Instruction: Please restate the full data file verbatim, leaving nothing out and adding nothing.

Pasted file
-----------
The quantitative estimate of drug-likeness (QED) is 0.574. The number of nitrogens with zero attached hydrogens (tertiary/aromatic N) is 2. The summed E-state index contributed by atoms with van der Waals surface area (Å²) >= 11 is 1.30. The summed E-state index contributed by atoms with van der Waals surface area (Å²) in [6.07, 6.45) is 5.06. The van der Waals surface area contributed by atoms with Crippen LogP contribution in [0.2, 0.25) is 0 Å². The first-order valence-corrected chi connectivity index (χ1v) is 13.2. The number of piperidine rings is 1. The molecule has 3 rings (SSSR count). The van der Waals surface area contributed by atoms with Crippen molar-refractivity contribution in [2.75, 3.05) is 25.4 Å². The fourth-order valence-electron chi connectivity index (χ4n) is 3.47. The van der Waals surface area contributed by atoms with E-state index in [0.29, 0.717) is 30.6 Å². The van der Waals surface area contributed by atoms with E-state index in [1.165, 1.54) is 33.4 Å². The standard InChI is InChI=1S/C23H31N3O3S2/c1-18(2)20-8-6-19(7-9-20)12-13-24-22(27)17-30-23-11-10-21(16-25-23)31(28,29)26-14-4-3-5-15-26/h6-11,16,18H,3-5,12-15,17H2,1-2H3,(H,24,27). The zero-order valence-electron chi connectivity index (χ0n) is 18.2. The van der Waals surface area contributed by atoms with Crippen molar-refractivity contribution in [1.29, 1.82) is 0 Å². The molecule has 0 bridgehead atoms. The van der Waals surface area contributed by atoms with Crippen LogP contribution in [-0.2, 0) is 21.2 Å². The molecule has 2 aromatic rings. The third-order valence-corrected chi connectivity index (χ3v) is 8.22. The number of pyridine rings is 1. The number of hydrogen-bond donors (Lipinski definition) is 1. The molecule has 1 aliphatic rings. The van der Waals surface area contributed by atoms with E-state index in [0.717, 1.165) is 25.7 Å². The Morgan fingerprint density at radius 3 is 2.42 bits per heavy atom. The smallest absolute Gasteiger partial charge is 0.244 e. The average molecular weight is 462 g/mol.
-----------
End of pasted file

The quantitative estimate of drug-likeness (QED) is 0.574. The number of nitrogens with zero attached hydrogens (tertiary/aromatic N) is 2. The summed E-state index contributed by atoms with van der Waals surface area (Å²) >= 11 is 1.30. The summed E-state index contributed by atoms with van der Waals surface area (Å²) in [6.07, 6.45) is 5.06. The van der Waals surface area contributed by atoms with Crippen LogP contribution in [0.2, 0.25) is 0 Å². The first-order valence-corrected chi connectivity index (χ1v) is 13.2. The number of piperidine rings is 1. The molecule has 3 rings (SSSR count). The van der Waals surface area contributed by atoms with Crippen molar-refractivity contribution in [2.75, 3.05) is 25.4 Å². The fourth-order valence-electron chi connectivity index (χ4n) is 3.47. The van der Waals surface area contributed by atoms with E-state index in [0.29, 0.717) is 30.6 Å². The van der Waals surface area contributed by atoms with E-state index in [1.165, 1.54) is 33.4 Å². The standard InChI is InChI=1S/C23H31N3O3S2/c1-18(2)20-8-6-19(7-9-20)12-13-24-22(27)17-30-23-11-10-21(16-25-23)31(28,29)26-14-4-3-5-15-26/h6-11,16,18H,3-5,12-15,17H2,1-2H3,(H,24,27). The zero-order valence-electron chi connectivity index (χ0n) is 18.2. The van der Waals surface area contributed by atoms with Crippen molar-refractivity contribution in [1.29, 1.82) is 0 Å². The molecule has 0 bridgehead atoms. The van der Waals surface area contributed by atoms with Crippen LogP contribution in [-0.2, 0) is 21.2 Å². The molecule has 2 aromatic rings. The third-order valence-corrected chi connectivity index (χ3v) is 8.22. The number of pyridine rings is 1. The number of hydrogen-bond donors (Lipinski definition) is 1. The molecule has 1 aliphatic rings. The van der Waals surface area contributed by atoms with E-state index in [0.717, 1.165) is 25.7 Å². The Morgan fingerprint density at radius 3 is 2.42 bits per heavy atom. The smallest absolute Gasteiger partial charge is 0.244 e. The average molecular weight is 462 g/mol.